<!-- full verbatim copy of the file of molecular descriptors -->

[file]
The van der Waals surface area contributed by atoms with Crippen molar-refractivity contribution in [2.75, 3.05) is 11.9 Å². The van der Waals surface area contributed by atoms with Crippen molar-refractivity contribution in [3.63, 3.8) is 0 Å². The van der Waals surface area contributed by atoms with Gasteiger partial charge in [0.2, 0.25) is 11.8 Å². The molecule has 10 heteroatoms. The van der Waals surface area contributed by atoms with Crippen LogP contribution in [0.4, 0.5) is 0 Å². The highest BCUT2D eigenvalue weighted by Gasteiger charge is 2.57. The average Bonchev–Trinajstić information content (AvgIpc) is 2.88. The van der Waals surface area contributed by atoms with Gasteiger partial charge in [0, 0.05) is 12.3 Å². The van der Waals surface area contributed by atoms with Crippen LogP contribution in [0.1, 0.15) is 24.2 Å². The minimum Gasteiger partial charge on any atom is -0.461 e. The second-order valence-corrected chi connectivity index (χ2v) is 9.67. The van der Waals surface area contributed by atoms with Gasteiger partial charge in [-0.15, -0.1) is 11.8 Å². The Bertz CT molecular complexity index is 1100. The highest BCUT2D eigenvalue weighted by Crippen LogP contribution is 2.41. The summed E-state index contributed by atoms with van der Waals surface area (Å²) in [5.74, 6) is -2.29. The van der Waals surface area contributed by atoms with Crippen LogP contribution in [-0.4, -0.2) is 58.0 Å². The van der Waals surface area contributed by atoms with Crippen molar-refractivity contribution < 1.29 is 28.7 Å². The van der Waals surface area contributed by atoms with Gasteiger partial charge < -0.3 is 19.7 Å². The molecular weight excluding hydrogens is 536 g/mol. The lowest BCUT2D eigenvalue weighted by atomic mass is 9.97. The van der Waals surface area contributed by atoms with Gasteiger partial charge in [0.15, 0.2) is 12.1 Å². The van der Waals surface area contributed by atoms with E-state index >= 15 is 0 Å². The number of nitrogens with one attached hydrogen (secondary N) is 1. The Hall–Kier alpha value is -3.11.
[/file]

The van der Waals surface area contributed by atoms with Crippen molar-refractivity contribution in [2.75, 3.05) is 11.9 Å². The van der Waals surface area contributed by atoms with Crippen molar-refractivity contribution in [3.63, 3.8) is 0 Å². The van der Waals surface area contributed by atoms with Gasteiger partial charge in [0.2, 0.25) is 11.8 Å². The molecule has 10 heteroatoms. The van der Waals surface area contributed by atoms with Crippen LogP contribution in [0.4, 0.5) is 0 Å². The highest BCUT2D eigenvalue weighted by Gasteiger charge is 2.57. The average Bonchev–Trinajstić information content (AvgIpc) is 2.88. The van der Waals surface area contributed by atoms with Gasteiger partial charge in [0, 0.05) is 12.3 Å². The van der Waals surface area contributed by atoms with Crippen LogP contribution in [0.1, 0.15) is 24.2 Å². The minimum Gasteiger partial charge on any atom is -0.461 e. The second-order valence-corrected chi connectivity index (χ2v) is 9.67. The van der Waals surface area contributed by atoms with Gasteiger partial charge in [-0.15, -0.1) is 11.8 Å². The Bertz CT molecular complexity index is 1100. The highest BCUT2D eigenvalue weighted by Crippen LogP contribution is 2.41. The summed E-state index contributed by atoms with van der Waals surface area (Å²) in [5.74, 6) is -2.29. The van der Waals surface area contributed by atoms with Crippen LogP contribution in [-0.4, -0.2) is 58.0 Å². The van der Waals surface area contributed by atoms with Crippen molar-refractivity contribution < 1.29 is 28.7 Å². The van der Waals surface area contributed by atoms with Gasteiger partial charge < -0.3 is 19.7 Å². The molecular weight excluding hydrogens is 536 g/mol. The lowest BCUT2D eigenvalue weighted by atomic mass is 9.97. The van der Waals surface area contributed by atoms with Gasteiger partial charge in [0.15, 0.2) is 12.1 Å². The van der Waals surface area contributed by atoms with E-state index >= 15 is 0 Å². The number of nitrogens with one attached hydrogen (secondary N) is 1. The Hall–Kier alpha value is -3.11.